Mike Golding, the UK’s most experienced single handed sailor, will not be racing The Artemis Transat, a race from Plymouth to Boston that is to start on the 11th May 2008. ECOVER 3’s replacement carbon keel blade will not be ready sufficiently early to safely allow the team to compete in this tough transatlantic event without compromising the campaign’s goals. This is in spite of a huge effort made by JMV Industries (the keel builder) and HDS (the keel designer). Mike Golding commented: “Everyone has done everything possible to make this schedule, we even initiated the design of this new keel several weeks before it was confirmed that ECOVER 3’s original steel keel blade was both unsafe and un-repairable. We always knew that our back was against the wall and, whilst our withdrawal from The Artemis Transat is disappointing it is not entirely unexpected. Everyone involved in the work on this keel has done everything possible to make it happen for us in time but we just cannot make the ends meet – we must accept it and move on.” The double IMOCA world champion continues to focus his attention on the Vendée Globe, which starts in November 2008. This single-handed, non-stop round the world race is considered to be the Everest of sailing. Golding is the only Briton to have successfully completed the race twice, in the last event finishing in 3rd place. This time the goal is to do better! “Our focus remains on the Vendée Globe. It is the most demanding yacht race in the yachting calendar and ECOVER 3 must be 150% competitive to even think about the main prize,” commented Golding recently. Golding’s ECOVER 3 was in refit in Palma at the beginning of the year and is now at JMV industries in Cherbourg. The revised schedule will see the yacht launched for sailing trials in mid May.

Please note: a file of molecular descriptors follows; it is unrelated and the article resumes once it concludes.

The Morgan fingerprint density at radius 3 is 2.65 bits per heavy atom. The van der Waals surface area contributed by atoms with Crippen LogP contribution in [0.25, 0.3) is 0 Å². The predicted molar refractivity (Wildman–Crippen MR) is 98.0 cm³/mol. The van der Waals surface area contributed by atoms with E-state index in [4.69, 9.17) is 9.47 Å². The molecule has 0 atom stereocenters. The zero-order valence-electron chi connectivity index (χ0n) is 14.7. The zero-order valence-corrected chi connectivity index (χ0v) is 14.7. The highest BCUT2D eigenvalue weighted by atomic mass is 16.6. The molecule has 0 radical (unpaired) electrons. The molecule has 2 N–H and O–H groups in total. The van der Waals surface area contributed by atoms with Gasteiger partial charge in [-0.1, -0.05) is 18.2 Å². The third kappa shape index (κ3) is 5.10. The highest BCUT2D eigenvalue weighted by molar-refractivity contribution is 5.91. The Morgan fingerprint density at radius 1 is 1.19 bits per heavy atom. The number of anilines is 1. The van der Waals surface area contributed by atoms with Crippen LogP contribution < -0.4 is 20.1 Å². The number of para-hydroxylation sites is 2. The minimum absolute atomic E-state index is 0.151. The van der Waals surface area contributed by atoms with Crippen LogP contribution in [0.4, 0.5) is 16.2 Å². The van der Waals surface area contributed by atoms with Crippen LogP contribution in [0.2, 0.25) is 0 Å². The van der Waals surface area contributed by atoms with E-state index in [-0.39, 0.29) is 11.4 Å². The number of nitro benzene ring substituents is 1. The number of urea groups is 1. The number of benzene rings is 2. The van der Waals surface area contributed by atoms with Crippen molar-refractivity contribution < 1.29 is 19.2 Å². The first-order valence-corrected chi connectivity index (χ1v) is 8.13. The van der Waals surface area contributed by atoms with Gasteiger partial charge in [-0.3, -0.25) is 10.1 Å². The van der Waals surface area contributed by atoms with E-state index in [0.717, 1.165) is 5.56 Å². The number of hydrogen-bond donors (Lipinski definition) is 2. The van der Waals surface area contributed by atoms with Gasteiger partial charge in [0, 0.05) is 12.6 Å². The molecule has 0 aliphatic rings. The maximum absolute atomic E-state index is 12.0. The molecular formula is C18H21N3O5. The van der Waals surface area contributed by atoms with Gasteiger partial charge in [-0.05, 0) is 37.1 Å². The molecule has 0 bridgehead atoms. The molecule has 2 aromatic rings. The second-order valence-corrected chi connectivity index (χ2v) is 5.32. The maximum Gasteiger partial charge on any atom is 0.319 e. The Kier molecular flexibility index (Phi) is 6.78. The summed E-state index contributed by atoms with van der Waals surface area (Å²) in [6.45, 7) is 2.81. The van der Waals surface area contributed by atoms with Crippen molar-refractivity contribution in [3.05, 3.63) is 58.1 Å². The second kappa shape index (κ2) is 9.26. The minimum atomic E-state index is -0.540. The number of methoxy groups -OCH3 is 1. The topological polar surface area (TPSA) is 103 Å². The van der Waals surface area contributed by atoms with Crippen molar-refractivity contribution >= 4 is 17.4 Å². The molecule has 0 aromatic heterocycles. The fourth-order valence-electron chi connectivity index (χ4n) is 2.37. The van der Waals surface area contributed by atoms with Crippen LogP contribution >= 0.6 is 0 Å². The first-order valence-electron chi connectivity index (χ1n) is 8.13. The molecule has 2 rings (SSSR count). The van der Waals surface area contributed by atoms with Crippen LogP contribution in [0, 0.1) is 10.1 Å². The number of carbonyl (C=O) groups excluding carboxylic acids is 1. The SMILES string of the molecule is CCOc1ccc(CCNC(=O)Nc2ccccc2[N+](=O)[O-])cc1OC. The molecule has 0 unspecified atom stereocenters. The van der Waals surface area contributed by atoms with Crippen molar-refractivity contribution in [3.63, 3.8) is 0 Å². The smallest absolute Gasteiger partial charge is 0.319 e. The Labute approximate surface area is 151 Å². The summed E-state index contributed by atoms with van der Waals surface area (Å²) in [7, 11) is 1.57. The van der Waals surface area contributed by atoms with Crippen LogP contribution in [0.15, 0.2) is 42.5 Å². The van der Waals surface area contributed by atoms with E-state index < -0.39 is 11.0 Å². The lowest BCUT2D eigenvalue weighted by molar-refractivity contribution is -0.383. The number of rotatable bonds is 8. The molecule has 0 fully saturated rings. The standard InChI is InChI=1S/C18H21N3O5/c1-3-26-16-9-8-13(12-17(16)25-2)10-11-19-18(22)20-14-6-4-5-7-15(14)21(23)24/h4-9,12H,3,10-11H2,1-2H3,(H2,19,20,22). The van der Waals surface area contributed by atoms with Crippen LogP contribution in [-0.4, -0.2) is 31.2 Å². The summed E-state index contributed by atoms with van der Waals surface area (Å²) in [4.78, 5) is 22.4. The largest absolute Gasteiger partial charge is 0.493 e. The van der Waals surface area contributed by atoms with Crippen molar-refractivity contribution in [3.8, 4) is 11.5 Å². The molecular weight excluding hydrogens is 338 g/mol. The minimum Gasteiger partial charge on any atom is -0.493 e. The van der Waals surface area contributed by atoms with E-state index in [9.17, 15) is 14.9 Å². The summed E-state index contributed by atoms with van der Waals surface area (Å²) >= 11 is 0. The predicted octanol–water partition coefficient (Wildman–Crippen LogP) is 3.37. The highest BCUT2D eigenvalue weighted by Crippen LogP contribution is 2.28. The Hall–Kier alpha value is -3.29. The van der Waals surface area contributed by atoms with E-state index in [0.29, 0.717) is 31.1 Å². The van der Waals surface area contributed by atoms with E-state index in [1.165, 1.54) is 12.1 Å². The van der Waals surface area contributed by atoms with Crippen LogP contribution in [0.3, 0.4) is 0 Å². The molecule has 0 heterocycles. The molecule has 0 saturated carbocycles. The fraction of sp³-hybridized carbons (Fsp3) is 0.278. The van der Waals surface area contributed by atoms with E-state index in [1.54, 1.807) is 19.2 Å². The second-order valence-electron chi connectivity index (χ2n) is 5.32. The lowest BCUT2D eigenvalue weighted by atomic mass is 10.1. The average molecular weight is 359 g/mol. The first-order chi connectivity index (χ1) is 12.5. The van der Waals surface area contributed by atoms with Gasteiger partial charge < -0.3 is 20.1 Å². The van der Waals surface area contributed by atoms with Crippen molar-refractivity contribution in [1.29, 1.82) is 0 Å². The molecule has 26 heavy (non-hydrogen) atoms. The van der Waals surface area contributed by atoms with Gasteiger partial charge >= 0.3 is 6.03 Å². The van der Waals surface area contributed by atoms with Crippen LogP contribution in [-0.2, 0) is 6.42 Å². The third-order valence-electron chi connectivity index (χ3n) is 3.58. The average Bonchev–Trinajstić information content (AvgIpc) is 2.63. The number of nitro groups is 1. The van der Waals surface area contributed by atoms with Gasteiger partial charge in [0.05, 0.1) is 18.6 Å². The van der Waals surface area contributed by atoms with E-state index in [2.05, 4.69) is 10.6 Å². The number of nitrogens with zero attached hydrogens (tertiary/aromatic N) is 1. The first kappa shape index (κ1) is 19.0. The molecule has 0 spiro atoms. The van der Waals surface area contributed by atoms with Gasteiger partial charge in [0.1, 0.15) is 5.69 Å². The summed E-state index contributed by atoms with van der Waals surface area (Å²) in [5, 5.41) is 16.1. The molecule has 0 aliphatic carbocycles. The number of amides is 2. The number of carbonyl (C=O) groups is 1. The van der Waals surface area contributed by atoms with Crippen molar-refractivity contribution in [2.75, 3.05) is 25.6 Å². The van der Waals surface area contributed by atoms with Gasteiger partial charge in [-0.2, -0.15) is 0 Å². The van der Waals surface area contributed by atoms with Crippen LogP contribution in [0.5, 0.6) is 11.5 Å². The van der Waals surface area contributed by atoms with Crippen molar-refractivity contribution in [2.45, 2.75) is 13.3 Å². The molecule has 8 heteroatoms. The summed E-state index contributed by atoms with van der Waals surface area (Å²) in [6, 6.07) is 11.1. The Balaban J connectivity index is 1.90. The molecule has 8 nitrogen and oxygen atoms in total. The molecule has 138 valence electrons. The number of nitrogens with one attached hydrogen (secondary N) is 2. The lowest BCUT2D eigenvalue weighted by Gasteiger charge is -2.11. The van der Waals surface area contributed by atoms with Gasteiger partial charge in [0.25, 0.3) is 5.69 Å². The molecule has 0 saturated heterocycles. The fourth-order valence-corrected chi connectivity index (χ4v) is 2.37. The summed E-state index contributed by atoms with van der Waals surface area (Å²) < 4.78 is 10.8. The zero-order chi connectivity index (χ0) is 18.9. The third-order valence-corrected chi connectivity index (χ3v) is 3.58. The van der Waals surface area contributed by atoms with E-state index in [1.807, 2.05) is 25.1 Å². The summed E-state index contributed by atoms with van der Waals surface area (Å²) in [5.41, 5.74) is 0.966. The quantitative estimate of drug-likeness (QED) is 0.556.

“Naturally I am personally very sad not to be in The Artemis Transat, it’s the real “grand-daddy” of all the Open races. Together with ECOVER 2 we won this event in 2004 and personally, I think we could have won it this time – it’s a ‘Mike Golding’ sort of event. But we do need to stay focused on the Vendée Globe and we will develop our schedule so that we test the refitted and reconfigured boat in all possible conditions”. ……………………………………………………………………………….